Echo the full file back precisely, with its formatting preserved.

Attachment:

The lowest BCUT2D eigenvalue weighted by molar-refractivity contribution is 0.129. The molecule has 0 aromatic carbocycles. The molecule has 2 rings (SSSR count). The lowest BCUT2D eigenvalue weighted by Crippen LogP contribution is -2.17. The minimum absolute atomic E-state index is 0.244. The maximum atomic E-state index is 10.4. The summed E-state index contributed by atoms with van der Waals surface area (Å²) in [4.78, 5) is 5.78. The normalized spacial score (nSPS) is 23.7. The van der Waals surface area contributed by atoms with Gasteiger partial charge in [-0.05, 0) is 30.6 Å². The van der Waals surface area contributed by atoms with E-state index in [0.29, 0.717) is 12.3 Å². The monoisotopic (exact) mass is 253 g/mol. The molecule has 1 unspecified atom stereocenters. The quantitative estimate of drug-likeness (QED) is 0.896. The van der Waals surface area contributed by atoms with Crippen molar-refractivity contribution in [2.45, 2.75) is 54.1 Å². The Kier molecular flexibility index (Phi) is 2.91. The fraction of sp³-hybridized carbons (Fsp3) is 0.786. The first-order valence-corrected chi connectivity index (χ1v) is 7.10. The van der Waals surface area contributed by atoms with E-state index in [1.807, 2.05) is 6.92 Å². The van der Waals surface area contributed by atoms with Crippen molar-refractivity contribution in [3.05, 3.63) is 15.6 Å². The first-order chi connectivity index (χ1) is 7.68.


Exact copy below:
The lowest BCUT2D eigenvalue weighted by molar-refractivity contribution is 0.129. The molecule has 0 aromatic carbocycles. The molecule has 2 rings (SSSR count). The lowest BCUT2D eigenvalue weighted by Crippen LogP contribution is -2.17. The minimum absolute atomic E-state index is 0.244. The maximum atomic E-state index is 10.4. The summed E-state index contributed by atoms with van der Waals surface area (Å²) in [4.78, 5) is 5.78. The normalized spacial score (nSPS) is 23.7. The van der Waals surface area contributed by atoms with Gasteiger partial charge in [-0.05, 0) is 30.6 Å². The van der Waals surface area contributed by atoms with E-state index in [0.29, 0.717) is 12.3 Å². The monoisotopic (exact) mass is 253 g/mol. The molecule has 1 unspecified atom stereocenters. The quantitative estimate of drug-likeness (QED) is 0.896. The van der Waals surface area contributed by atoms with Crippen molar-refractivity contribution in [2.45, 2.75) is 54.1 Å². The Kier molecular flexibility index (Phi) is 2.91. The fraction of sp³-hybridized carbons (Fsp3) is 0.786. The first-order valence-corrected chi connectivity index (χ1v) is 7.10. The van der Waals surface area contributed by atoms with E-state index in [1.807, 2.05) is 6.92 Å². The van der Waals surface area contributed by atoms with Crippen molar-refractivity contribution in [3.05, 3.63) is 15.6 Å². The first-order chi connectivity index (χ1) is 7.68.